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Thread: Gain Twist

  1. #1
    Boolit Buddy Throwback's Avatar
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    Gain Twist

    A quick query for any historians out there... Has anyone embarked on any meaningful tests of gain twist in smallbore rifles (.30 or less) with the goal of achieving something like jacketed bullet velocity without the yaw associated with a boolit torqued beyond its design and composition envelope?

  2. #2
    Boolit Grand Master

    Wayne Smith's Avatar
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    No, but if you can find an original, uncut Circano you will get to try. If I remember right Pope believed in the gain twist.
    Wayne the Shrink

    There is no 'right' that requires me to work for you or you to work for me!

  3. #3
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    I know my 450 BM AR had a gain twist and would not shoot boolits very well whereas my Ruger American has a fixed twist and loves boolits.

  4. #4
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    Harry Pope and the other old timers played with gain twist a lot. They didn't reach a conclusion that it was any better than straight cut rifling. They were mostly shooting .36-.38 bore size generally, and weren't going for the velocity you are seeking though. They were interested in accuracy before anything else.
    The solid soft lead bullet is undoubtably the best and most satisfactory expanding bullet that has ever been designed. It invariably mushrooms perfectly, and never breaks up. With the metal base that is essential for velocities of 2000 f.s. and upwards to protect the naked base, these metal-based soft lead bullets are splendid.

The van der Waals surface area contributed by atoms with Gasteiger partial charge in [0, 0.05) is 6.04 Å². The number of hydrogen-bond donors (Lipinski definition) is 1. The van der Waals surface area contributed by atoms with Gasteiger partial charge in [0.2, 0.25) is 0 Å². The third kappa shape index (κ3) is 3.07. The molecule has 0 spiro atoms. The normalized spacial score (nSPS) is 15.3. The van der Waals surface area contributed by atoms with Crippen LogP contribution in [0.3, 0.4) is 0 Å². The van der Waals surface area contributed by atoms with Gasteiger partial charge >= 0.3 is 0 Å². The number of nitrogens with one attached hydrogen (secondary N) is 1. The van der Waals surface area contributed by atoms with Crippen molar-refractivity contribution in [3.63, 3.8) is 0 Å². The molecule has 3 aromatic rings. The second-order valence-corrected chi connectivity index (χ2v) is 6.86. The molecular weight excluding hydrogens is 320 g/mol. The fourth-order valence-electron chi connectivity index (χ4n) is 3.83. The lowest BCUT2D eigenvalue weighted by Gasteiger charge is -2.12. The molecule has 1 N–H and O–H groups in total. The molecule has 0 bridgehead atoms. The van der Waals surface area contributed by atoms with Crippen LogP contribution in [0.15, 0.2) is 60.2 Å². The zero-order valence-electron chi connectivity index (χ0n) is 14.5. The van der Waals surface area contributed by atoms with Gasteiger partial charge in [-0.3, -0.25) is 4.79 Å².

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  5. #5
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ID:	237173The Italians developed gain twist rifling mainly to cut down on bore wear.

    Gain twist bores are not the easiest to load cast for, but it can be done.

    My Mod 1891 Carcano shoots well enough for a military rifle with a cut down Lee Cruise Missile (150gn)

    ukrifleman

  6. #6
    Boolit Grand Master

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    There are very few cutting gain twist barrels any more. On the sine bar rifling machines the normal rifling is a straight edge the follower rides along. For gain twist the bar is a parabolic edge the follower follows. the angle sets the twist the parabolic radius the increase rate. Its a much trickier set up and tooling. I think the 20mm use a gain twist barrel tough.

  7. #7
    Boolit Master

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    I have a 7 x 57 Mauser with Gain twist
    I have played with cast in it .... but I was working on a 160 gr cast bullet at 1600 - 1800 FPS

    Some loads shot great
    Other loads the groups were 12 - 16" at 100 yards

    I found in my rifle at least , I needed to work to find a great shooting load
    But 2 - 3" loads common to get

    John
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    And I carry a SIG

  8. #8
    Boolit Master
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    Ron Smith of Alberta Canada produces gain twist barrels that are much sought after by shuetzen shooters, with a long waiting list.

  9. #9
    Boolit Master


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    I never understood how that type of twist could work at all…